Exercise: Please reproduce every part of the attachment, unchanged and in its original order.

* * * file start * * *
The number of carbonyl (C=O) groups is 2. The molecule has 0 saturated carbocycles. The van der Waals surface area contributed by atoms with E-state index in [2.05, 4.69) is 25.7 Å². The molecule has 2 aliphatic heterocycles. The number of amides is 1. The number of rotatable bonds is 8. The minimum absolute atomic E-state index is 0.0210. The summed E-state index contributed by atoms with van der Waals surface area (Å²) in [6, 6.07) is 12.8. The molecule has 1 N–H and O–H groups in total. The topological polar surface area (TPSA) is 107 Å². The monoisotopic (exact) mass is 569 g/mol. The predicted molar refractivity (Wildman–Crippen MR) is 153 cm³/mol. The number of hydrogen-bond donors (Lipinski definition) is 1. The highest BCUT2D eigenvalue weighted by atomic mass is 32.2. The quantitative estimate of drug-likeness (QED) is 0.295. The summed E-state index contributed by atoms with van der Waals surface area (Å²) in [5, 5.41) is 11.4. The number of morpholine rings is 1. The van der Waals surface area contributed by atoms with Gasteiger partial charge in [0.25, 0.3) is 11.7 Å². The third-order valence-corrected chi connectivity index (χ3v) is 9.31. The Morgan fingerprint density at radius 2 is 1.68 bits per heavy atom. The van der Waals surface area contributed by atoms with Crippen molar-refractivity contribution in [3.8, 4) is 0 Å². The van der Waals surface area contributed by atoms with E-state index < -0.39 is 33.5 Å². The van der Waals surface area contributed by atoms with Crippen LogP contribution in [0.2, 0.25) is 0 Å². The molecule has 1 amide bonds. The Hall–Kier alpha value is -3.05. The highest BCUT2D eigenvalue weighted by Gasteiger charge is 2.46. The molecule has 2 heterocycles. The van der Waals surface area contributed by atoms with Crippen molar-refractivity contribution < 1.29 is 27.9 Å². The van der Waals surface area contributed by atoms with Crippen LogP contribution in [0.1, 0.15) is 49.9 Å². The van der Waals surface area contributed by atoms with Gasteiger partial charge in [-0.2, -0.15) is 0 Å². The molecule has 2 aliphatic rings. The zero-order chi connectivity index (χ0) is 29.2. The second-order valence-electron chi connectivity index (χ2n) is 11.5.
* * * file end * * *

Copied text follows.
The number of carbonyl (C=O) groups is 2. The molecule has 0 saturated carbocycles. The van der Waals surface area contributed by atoms with E-state index in [2.05, 4.69) is 25.7 Å². The molecule has 2 aliphatic heterocycles. The number of amides is 1. The number of rotatable bonds is 8. The minimum absolute atomic E-state index is 0.0210. The summed E-state index contributed by atoms with van der Waals surface area (Å²) in [6, 6.07) is 12.8. The molecule has 1 N–H and O–H groups in total. The topological polar surface area (TPSA) is 107 Å². The monoisotopic (exact) mass is 569 g/mol. The predicted molar refractivity (Wildman–Crippen MR) is 153 cm³/mol. The number of hydrogen-bond donors (Lipinski definition) is 1. The highest BCUT2D eigenvalue weighted by atomic mass is 32.2. The quantitative estimate of drug-likeness (QED) is 0.295. The summed E-state index contributed by atoms with van der Waals surface area (Å²) in [5, 5.41) is 11.4. The number of morpholine rings is 1. The van der Waals surface area contributed by atoms with Gasteiger partial charge in [0.25, 0.3) is 11.7 Å². The third-order valence-corrected chi connectivity index (χ3v) is 9.31. The Morgan fingerprint density at radius 2 is 1.68 bits per heavy atom. The van der Waals surface area contributed by atoms with Crippen molar-refractivity contribution in [3.8, 4) is 0 Å². The van der Waals surface area contributed by atoms with E-state index < -0.39 is 33.5 Å². The van der Waals surface area contributed by atoms with Crippen LogP contribution in [0.2, 0.25) is 0 Å². The molecule has 1 amide bonds. The Hall–Kier alpha value is -3.05. The highest BCUT2D eigenvalue weighted by Gasteiger charge is 2.46. The molecule has 2 heterocycles. The van der Waals surface area contributed by atoms with Crippen molar-refractivity contribution < 1.29 is 27.9 Å². The van der Waals surface area contributed by atoms with Crippen LogP contribution in [0.1, 0.15) is 49.9 Å². The van der Waals surface area contributed by atoms with Gasteiger partial charge in [-0.2, -0.15) is 0 Å². The molecule has 2 aliphatic rings. The zero-order chi connectivity index (χ0) is 29.2. The second-order valence-electron chi connectivity index (χ2n) is 11.5.